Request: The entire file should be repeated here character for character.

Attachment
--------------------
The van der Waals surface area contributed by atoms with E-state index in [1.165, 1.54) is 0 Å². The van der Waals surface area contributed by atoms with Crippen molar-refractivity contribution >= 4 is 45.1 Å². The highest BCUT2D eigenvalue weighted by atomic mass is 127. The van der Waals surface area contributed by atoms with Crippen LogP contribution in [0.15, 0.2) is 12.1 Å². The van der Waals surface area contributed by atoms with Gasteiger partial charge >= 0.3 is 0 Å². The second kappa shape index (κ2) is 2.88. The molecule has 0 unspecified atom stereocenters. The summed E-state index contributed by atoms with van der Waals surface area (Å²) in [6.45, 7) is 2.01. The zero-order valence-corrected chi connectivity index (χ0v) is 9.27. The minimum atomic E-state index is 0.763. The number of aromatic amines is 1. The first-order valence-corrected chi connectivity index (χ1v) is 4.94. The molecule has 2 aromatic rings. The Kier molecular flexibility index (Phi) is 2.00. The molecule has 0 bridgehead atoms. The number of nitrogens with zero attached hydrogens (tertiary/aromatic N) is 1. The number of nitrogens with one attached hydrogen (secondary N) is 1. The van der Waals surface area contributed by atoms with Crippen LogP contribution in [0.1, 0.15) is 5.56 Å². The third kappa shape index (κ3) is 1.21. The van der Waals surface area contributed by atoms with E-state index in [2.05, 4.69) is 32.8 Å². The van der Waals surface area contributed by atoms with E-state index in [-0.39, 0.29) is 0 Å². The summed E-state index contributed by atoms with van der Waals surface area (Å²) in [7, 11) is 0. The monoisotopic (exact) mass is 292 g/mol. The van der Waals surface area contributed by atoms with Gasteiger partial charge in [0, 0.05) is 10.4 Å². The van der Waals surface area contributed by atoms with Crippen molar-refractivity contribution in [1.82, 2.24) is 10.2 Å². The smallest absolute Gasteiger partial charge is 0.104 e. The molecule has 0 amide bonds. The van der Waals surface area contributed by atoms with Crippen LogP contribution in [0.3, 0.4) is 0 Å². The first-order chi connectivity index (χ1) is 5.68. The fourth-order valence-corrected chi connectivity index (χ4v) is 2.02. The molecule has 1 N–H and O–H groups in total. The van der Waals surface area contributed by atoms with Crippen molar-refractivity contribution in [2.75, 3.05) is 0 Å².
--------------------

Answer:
The van der Waals surface area contributed by atoms with E-state index in [1.165, 1.54) is 0 Å². The van der Waals surface area contributed by atoms with Crippen molar-refractivity contribution >= 4 is 45.1 Å². The highest BCUT2D eigenvalue weighted by atomic mass is 127. The van der Waals surface area contributed by atoms with Crippen LogP contribution in [0.15, 0.2) is 12.1 Å². The van der Waals surface area contributed by atoms with Gasteiger partial charge >= 0.3 is 0 Å². The second kappa shape index (κ2) is 2.88. The molecule has 0 unspecified atom stereocenters. The summed E-state index contributed by atoms with van der Waals surface area (Å²) in [6.45, 7) is 2.01. The zero-order valence-corrected chi connectivity index (χ0v) is 9.27. The minimum atomic E-state index is 0.763. The number of aromatic amines is 1. The first-order valence-corrected chi connectivity index (χ1v) is 4.94. The molecule has 2 aromatic rings. The Kier molecular flexibility index (Phi) is 2.00. The molecule has 0 bridgehead atoms. The number of nitrogens with zero attached hydrogens (tertiary/aromatic N) is 1. The number of nitrogens with one attached hydrogen (secondary N) is 1. The van der Waals surface area contributed by atoms with Crippen LogP contribution in [0.1, 0.15) is 5.56 Å². The third kappa shape index (κ3) is 1.21. The van der Waals surface area contributed by atoms with E-state index in [2.05, 4.69) is 32.8 Å². The van der Waals surface area contributed by atoms with E-state index in [-0.39, 0.29) is 0 Å². The summed E-state index contributed by atoms with van der Waals surface area (Å²) in [7, 11) is 0. The monoisotopic (exact) mass is 292 g/mol. The van der Waals surface area contributed by atoms with Gasteiger partial charge in [0, 0.05) is 10.4 Å². The van der Waals surface area contributed by atoms with Crippen molar-refractivity contribution in [1.82, 2.24) is 10.2 Å². The smallest absolute Gasteiger partial charge is 0.104 e. The molecule has 0 amide bonds. The van der Waals surface area contributed by atoms with Crippen LogP contribution in [0.3, 0.4) is 0 Å². The first-order chi connectivity index (χ1) is 5.68. The fourth-order valence-corrected chi connectivity index (χ4v) is 2.02. The molecule has 1 N–H and O–H groups in total. The van der Waals surface area contributed by atoms with Crippen molar-refractivity contribution in [2.75, 3.05) is 0 Å².